Behind the Curtain

Official Blog of International City Theatre

Diary of an ICT Intern: As the stage adapts

July 9th, 2015

Les Miserables

(l) The novel Les Miserables by Victor Hugo
(r) A Broadway production of Les Miserables the musical

International City Theatre is excited to introduce Amy Patton, our Summer Administrative and Production Intern. She will be working with us this summer thru the Los Angeles County Arts Commission Internship program, and will be producing a Blog series entitled “Diary of an ICT Summer Intern.”

In biology, adaptation is defined traits in the history of an organism that survives evolution and natural selection. In the history of the great living organism of Theatre, adaptations serve as a way for older, dustier theatrical or literary works to survive the natural selection of an audience.

Adaptations can be cross-platform, such as novel-to-stage or stage-to-screen. Changing the work’s medium allows the piece to target a new or different audience, while still holding hands with its past patrons.

Some famous adaptations, such as Les Misérables, transcends all platforms. This French masterpiece started as a novel written by Victor Hugo in 1862, was first adapted for the stage by Alain Boublil and Claude-Michel Schönberg in 1985. Critics initially hated it. However, it picked up speed with audiences’ positive responses and has been the second longest running musical in the world since 1985. The 2012 film version of Les Mis grossed $433 million worldwide, won three Oscars and about 100 other awards. Safe to say, adapting mediums can be very successful and appeal to a wide audience.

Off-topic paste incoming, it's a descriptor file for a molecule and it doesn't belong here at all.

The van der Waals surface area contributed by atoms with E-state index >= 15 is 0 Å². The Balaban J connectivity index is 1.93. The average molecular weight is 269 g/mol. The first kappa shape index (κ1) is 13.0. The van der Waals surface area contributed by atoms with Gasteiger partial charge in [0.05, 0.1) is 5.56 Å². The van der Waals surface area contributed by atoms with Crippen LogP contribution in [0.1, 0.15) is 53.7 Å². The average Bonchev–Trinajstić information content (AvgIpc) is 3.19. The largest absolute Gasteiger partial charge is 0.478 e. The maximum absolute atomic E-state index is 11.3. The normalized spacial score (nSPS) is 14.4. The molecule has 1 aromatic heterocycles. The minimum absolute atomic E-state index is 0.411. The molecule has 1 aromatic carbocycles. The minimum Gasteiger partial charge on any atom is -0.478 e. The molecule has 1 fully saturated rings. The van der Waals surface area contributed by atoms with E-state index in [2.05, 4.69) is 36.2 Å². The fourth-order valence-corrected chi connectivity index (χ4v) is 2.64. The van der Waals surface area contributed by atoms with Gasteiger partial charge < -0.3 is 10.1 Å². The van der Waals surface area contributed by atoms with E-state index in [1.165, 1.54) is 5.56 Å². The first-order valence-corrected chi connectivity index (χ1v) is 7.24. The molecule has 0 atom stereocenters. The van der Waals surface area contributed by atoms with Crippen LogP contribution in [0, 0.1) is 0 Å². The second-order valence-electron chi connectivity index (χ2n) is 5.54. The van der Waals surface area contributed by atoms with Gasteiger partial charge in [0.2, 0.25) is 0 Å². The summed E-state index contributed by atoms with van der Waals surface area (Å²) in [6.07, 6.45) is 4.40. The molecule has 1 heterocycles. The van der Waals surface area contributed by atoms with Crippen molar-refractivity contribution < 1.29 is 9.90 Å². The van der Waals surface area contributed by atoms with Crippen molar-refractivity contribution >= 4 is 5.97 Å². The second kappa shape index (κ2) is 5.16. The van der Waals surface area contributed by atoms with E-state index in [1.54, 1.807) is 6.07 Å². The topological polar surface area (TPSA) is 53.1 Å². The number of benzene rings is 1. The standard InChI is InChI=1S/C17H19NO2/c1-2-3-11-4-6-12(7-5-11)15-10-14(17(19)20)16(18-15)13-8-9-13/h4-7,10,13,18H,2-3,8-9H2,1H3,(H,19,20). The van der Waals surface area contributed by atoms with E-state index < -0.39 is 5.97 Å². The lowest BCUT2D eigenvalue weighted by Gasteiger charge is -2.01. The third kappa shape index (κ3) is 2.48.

Adapting a play can also update and modernize it so that its essence passes the natural selection of theatre patrons of today. Rent, written by Johnathan Larson in the mid-1990s, draws from the 1896 Italian opera La bohème. The original counterpart centered on the lives of bohemians/outcasts in the Latin Quarter of Paris at the time. Nearly a century later, Rent was placed in the epicenter of the AIDS/HIV outbreak in the 90s: New York City, following misfits in the East Village trying to survive life.

The Heir Apparent

Suzanne Jolie Narbonne, Wallace Angus Bruce & Paige Lindsey White in The Heir Apparent

Fast-forward to today, International City Theatre is producing the west coast premiere of David Ives’ 2011 The Heir Apparent, a transladaptation – Ives’ coined term for the crossbreeding of an adaptation and a translation. This rhyming verse comedy is an adaptation of a classic French comedy from 1708, Le Legataire Universal by Jean-Francois Regnard, the protégé of western literature comedy master Molière. Regnard’s comedic poetry inspired generations of French poets to follow, including Boileau. Aside from the general plot, Regnard’s poetic meter and cadence also survived the natural selection of the play’s adaptation. The rhyming verse transferred into Ives’ adaptation not only heightens the humor but keeps the play at a snappy and quick pace, echoing much to Regnard’s style.

Also adhering to the slapstick humor and intelligently sassy remarks of the original, The Heir Apparent adapts to its audience to serve yet another generation. The Heir Apparent runs through July 12. For more information, please visit us at or call (562) 436-4610.

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